Toggle Main Menu Toggle Search

Open Access padlockePrints

Characterising the biophysical, economic and social impacts of soil carbon sequestration as a greenhouse gas removal technology

Lookup NU author(s): Professor David Manning

Downloads


Licence

This work is licensed under a Creative Commons Attribution 4.0 International License (CC BY 4.0).


Abstract

© 2019 The Authors. Global Change Biology published by John Wiley & Sons Ltd. To limit warming to well below 2°C, most scenario projections rely on greenhouse gas removal technologies (GGRTs); one such GGRT uses soil carbon sequestration (SCS) in agricultural land. In addition to their role in mitigating climate change, SCS practices play a role in delivering agroecosystem resilience, climate change adaptability and food security. Environmental heterogeneity and differences in agricultural practices challenge the practical implementation of SCS, and our analysis addresses the associated knowledge gap. Previous assessments have focused on global potentials, but there is a need among policymakers to operationalise SCS. Here, we assess a range of practices already proposed to deliver SCS, and distil these into a subset of specific measures. We provide a multidisciplinary summary of the barriers and potential incentives towards practical implementation of these measures. First, we identify specific practices with potential for both a positive impact on SCS at farm level and an uptake rate compatible with global impact. These focus on: (a) optimising crop primary productivity (e.g. nutrient optimisation, pH management, irrigation); (b) reducing soil disturbance and managing soil physical properties (e.g. improved rotations, minimum till); (c) minimising deliberate removal of C or lateral transport via erosion processes (e.g. support measures, bare fallow reduction); (d) addition of C produced outside the system (e.g. organic manure amendments, biochar addition); (e) provision of additional C inputs within the cropping system (e.g. agroforestry, cover cropping). We then consider economic and non-cost barriers and incentives for land managers implementing these measures, along with the potential externalised impacts of implementation. This offers a framework and reference point for holistic assessment of the impacts of SCS. Finally, we summarise and discuss the ability of extant scientific approaches to quantify the technical potential and externalities of SCS measures, and the barriers and incentives to their implementation in global agricultural systems.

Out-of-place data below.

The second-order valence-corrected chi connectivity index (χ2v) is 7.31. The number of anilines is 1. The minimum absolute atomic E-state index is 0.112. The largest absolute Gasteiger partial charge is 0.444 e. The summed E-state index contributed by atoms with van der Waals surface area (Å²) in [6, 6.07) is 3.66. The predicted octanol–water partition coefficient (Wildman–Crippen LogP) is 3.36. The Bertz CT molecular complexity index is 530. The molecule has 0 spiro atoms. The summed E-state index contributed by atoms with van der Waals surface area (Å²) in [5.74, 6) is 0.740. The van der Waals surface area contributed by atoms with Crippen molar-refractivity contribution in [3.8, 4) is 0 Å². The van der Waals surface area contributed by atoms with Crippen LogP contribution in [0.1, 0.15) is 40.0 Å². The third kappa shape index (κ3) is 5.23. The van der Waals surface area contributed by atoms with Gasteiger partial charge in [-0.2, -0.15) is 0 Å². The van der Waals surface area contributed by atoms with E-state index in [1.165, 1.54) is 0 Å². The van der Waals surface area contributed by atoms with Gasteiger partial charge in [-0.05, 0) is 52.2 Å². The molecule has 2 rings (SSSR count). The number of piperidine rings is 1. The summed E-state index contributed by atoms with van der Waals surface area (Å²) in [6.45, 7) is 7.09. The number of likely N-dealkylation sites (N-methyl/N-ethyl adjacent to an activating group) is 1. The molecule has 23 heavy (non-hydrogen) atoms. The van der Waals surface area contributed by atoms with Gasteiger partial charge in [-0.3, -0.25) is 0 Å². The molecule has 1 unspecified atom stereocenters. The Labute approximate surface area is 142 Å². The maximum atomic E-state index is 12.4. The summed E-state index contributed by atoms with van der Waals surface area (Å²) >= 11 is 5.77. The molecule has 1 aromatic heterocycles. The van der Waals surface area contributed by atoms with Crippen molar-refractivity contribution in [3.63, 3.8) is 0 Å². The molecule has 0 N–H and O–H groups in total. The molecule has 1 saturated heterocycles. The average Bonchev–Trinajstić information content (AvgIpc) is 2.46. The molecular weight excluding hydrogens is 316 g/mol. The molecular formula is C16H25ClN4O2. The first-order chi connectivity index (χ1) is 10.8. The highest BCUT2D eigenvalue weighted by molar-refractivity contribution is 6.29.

Publication metadata

Author(s): Sykes AJ, Macleod M, Eory V, Rees RM, Payen F, Myrgiotis V, Williams M, Sohi S, Hillier J, Moran D, Manning DAC, Goglio P, Seghetta M, Williams A, Harris J, Dondini M, Walton J, House J, Smith P

Publication type: Review

Publication status: Published

Journal: Global Change Biology

Year: 2020

Volume: 26

Issue: 3

Pages: 1085-1108

Print publication date: 01/03/2020

Online publication date: 18/09/2019

Acceptance date: 21/08/2019

ISSN (print): 1354-1013

ISSN (electronic): 1365-2486

Publisher: Blackwell Publishing Ltd

URL: https://doi.org/10.1111/gcb.14844

DOI: 10.1111/gcb.14844


Actions

Find at Newcastle University icon    Link to this publication


Share